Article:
US President Barack Obama's camp accused Republican Mitt Romney of hiding his finances in a "black box" following a report he used an ethics loophole to avoid offering details of some earnings.

The Washington Post report unleashed a new spat between the president's campaign aides and Romney, the most likely Republican nominee, reflecting the quickening pace of the race towards November's election.

The report said that the multimillionaire and former Massachusetts governor legally used an obscure exception in ethics laws to provide a limited accounting of his assets, making it hard to trace exactly where his wealth is invested.

The paper said the strategy made it tough to determine whether there were any conflicts of interest, or if Romney's assets were held offshore or invested in controversial companies.

Obama's campaign manager Jim Messina complained that new questions were emerging every week about whether "Romney took unusual steps to avoid paying his fair share in taxes."

"Today's report suggests that governor Romney is exploiting a loophole in order to shield his assets and investments from public review," Messina said.

"Mitt Romney has put his personal financial assets in a black box and hid the key, attempting to play by a different set of rules than any candidate in recent history."

But Romney's campaign hit back, accusing the Obama team of trying to deflect attention from the president's own economic record.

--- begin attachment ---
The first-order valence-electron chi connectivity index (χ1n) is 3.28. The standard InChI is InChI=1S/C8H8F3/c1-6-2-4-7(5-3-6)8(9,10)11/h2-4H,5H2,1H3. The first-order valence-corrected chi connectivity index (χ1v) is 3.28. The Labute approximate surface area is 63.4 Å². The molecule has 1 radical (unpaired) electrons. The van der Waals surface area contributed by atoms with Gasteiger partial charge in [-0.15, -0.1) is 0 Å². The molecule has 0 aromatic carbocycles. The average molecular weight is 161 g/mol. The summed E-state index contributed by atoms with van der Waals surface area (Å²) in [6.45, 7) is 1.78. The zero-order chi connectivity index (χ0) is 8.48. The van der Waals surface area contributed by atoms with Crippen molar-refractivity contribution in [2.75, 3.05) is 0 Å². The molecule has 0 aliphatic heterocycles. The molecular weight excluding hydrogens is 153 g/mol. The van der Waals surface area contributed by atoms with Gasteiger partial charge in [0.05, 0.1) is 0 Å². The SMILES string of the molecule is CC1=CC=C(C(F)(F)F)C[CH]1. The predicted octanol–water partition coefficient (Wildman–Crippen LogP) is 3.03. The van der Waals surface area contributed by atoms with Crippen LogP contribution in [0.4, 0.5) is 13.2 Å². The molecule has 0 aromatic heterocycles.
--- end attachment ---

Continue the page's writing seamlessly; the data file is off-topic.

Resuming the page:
"President Obama will do anything to try and distract Americans from his failed record of chronic unemployment, lower incomes and higher gas prices," said Romney spokeswoman Andrea Saul.

Saul said Romney's personal financial disclosure "completely and accurately describes governor Romney's assets as required by the law applicable to candidates for president."

She said government ethics monitors would have made clear if they found Romney's financial disclosures to be insufficient.

The Post said that Romney declined to identify underlying assets held in 48 accounts from Bain Capital, the private equity firm with which he built his fortune.

Romney was not required to reveal details of the assets concerned because they were covered by a confidentiality agreement with Bain, which is exempted from disclosure rules by the Office of Government Ethics.

The Republican candidate rode out a previous row over his financial and tax arrangements earlier in the nominating race, in which he is now the prohibitive favorite.

But the Obama campaign offensive Thursday signaled that the president's team will seek to revive the controversy, as it seeks to portray the wealthy Romney as indifferent to the economic struggles of ordinary Americans.